In Bengaluru, a 100 kW Solar System Can Save C&I Entities ₹1 Million Annually

Mercom will host the next C&I Clean Energy Meet in Mumbai on May 15


Mercom India successfully concluded the C&I Clean Energy Meet 2023 in Bengaluru, where stakeholders in the solar sector and commercial and industrial entities converged to enthusiastically discuss the benefits of renewable energy and practical solutions to reduce power costs.

The C&I segment has been driving the demand for renewables, particularly rooftop solar and open-access installations, considered the most viable options. Rooftop solar is gaining popularity among C&I consumers due to its easy availability and power cost savings, with no transmission or distribution losses.

The meet featured a session titled “Clean Power Purchase – Options & Technologies Maximizing ROI” The panelists were B V Palanetra, General Manager DSM at Bangalore Electricity Supply Company Limited (BESCOM); Ramesh Shivanna, Chairman Energy Committee at Federation of Karnataka Chambers of Commerce and Industry (FKCCI); I R Venkatraman, Sr. VP- Business Development & Regulatory at Ayana Renewable Power; Yogish HN General Manager BD at Enerparc; and Shantanu Sirsath, Technical Head India at Growatt.

Priya Sanjay, Managing Director, Mercom India, moderated the session.

Yogish said that the C&I entities must switch to solar to procure green energy, offset carbon emissions, and save on electricity bills. “With the current BESCOM tariff of around ₹8 (~$0.097)/kWh, a 100 kW system would save around ₹1.1 (~$13,321)-1.2 million (~$14,532) annually.”

Yogish also said the accelerated depreciation benefit is another savings that most C&I customers can utilize. That is around 40% in the first year itself.

When asked about the savings compared to grid tariffs for industries opting for open access, Venkatraman estimated a ₹2 (~$0.024)/kWh differential in Karnataka. “If the project is larger, the cost will be less, and combining wind and solar project cost increase, but the landed cost will still be less,” he stated.

Venkatraman underlined the indirect benefits of green power and how it can help businesses meet market demands and regulatory requirements. For instance, in some European countries, regulations require products to have a green component, and businesses that sell green products command a premium price. Companies can meet these regulatory requirements and boost their profits by investing in green power.

According to Shivanna, one of the main barriers to solar adoption is the high upfront cost of rooftop solar systems, which many MSMEs cannot afford or prioritize over their core business activities. Another barrier is the low awareness and understanding of the different business models and financing options available for rooftop solar projects. Some MSMEs perceive rooftop solar as risky due to performance uncertainties or policy changes.

Further, rooftop installations must be paired with inverters which can be instrumental in determining the efficiency of the system. Sirsath explained that inverters for the C&I segment start from 20 kW and can go up to a maximum of 1 MW or more, achieving an efficiency of around 99%. This can lead to less conversion loss and maximum power output from the system.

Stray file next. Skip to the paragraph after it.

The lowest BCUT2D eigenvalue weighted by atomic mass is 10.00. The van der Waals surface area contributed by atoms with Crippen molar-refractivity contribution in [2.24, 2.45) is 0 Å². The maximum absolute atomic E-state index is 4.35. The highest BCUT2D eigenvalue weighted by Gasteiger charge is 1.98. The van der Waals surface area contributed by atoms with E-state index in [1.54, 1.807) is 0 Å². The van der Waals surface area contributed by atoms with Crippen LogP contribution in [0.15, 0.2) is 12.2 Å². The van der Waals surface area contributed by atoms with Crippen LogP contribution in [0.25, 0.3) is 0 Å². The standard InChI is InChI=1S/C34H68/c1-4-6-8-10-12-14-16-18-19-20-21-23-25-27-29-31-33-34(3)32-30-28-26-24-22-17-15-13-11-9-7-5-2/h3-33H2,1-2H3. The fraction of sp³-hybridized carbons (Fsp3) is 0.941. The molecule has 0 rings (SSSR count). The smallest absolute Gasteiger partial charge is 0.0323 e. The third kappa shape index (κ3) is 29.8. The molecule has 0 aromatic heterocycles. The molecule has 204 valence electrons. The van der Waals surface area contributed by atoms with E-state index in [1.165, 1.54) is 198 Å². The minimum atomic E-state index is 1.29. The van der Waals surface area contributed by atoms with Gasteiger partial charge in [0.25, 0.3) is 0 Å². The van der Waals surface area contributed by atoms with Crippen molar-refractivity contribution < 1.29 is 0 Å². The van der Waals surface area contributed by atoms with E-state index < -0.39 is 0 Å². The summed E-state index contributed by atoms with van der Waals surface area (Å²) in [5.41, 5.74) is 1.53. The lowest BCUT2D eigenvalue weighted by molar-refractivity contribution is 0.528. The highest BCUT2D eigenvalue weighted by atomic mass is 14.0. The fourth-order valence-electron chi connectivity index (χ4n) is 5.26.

Apart from upfront cost and lack of awareness, the apathetic role of power distribution companies has been cited as a hindrance to rooftop solar attention. But Palanetra contended that even though BESCOM has no dedicated programs to promote rooftop installations, there are no impediments to project approvals as the state has already reached its renewable purchase obligation targets and has encouraged the installation of rooftop solar projects.

He, however, noted that it was important to ensure the DC capacity did not exceed the sanctioned load. If the sanctioned load is, for example, 100 kW, then the DC capacity should be less than or equal to 100 kW. And if the DC capacity is 100 kW, the customer should choose an inverter with a capacity of 75 kW or less. This ensures that the inverter capacity does not exceed the electricity authority’s maximum limit.

Yogish addressed a common concern of some customers about the hesitation to invest in solar energy due to possible future price drops or technological advancements. He noted that businesses and industries should adopt renewable energy sources sooner rather than later, as the savings from these investments begin immediately, and waiting for hypothetical changes in technology or prices could result in missed opportunities for savings.

Venkatraman also emphasized the importance of early decision-making in open access projects. “Businesses can confidently plan their investments and product strategies by locking in a fixed tariff for 25 years. As inflation and costs increase over time, the early adoption of green power can also provide long-term cost savings,” he said.

The C&I Clean Energy Meet brought together C&I entities looking to expand their renewable capacities or add new ones, along with solar industry specialists. Industry experts discussed rooftop solar’s benefits, policies, and processes. In addition, they shared their views on costs, choice of developers, financing options, and operation and maintenance of the projects, helping consumers make informed decisions.

After Bengaluru, Mercom will host the next C&I Clean Energy Meet in Mumbai on May 15.

Interested entities can register for upcoming events by sending an email to

Find out more details about the events here.